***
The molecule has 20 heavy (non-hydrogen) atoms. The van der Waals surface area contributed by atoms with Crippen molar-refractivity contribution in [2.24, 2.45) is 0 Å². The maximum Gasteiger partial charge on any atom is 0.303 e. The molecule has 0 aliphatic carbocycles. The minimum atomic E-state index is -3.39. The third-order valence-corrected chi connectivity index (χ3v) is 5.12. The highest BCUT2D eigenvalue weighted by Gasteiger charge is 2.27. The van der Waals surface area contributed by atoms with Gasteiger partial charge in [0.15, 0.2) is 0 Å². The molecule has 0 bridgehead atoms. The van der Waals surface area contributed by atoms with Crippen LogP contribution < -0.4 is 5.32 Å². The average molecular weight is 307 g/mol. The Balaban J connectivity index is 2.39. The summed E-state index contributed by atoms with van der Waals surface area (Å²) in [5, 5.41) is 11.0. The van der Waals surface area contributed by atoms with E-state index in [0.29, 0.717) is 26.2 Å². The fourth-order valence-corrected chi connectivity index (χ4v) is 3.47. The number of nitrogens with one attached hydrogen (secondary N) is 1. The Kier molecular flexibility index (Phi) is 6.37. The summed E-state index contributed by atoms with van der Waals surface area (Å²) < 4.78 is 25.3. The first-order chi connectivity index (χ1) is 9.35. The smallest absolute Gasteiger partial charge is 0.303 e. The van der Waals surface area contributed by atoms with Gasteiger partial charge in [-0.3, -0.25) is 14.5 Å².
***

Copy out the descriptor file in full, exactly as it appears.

The molecule has 20 heavy (non-hydrogen) atoms. The van der Waals surface area contributed by atoms with Crippen molar-refractivity contribution in [2.24, 2.45) is 0 Å². The maximum Gasteiger partial charge on any atom is 0.303 e. The molecule has 0 aliphatic carbocycles. The minimum atomic E-state index is -3.39. The third-order valence-corrected chi connectivity index (χ3v) is 5.12. The highest BCUT2D eigenvalue weighted by Gasteiger charge is 2.27. The van der Waals surface area contributed by atoms with Gasteiger partial charge in [0.15, 0.2) is 0 Å². The molecule has 0 bridgehead atoms. The van der Waals surface area contributed by atoms with Crippen LogP contribution < -0.4 is 5.32 Å². The average molecular weight is 307 g/mol. The Balaban J connectivity index is 2.39. The summed E-state index contributed by atoms with van der Waals surface area (Å²) in [5, 5.41) is 11.0. The van der Waals surface area contributed by atoms with E-state index in [0.29, 0.717) is 26.2 Å². The fourth-order valence-corrected chi connectivity index (χ4v) is 3.47. The number of nitrogens with one attached hydrogen (secondary N) is 1. The Kier molecular flexibility index (Phi) is 6.37. The summed E-state index contributed by atoms with van der Waals surface area (Å²) < 4.78 is 25.3. The first-order chi connectivity index (χ1) is 9.35. The smallest absolute Gasteiger partial charge is 0.303 e. The van der Waals surface area contributed by atoms with Gasteiger partial charge in [-0.3, -0.25) is 14.5 Å².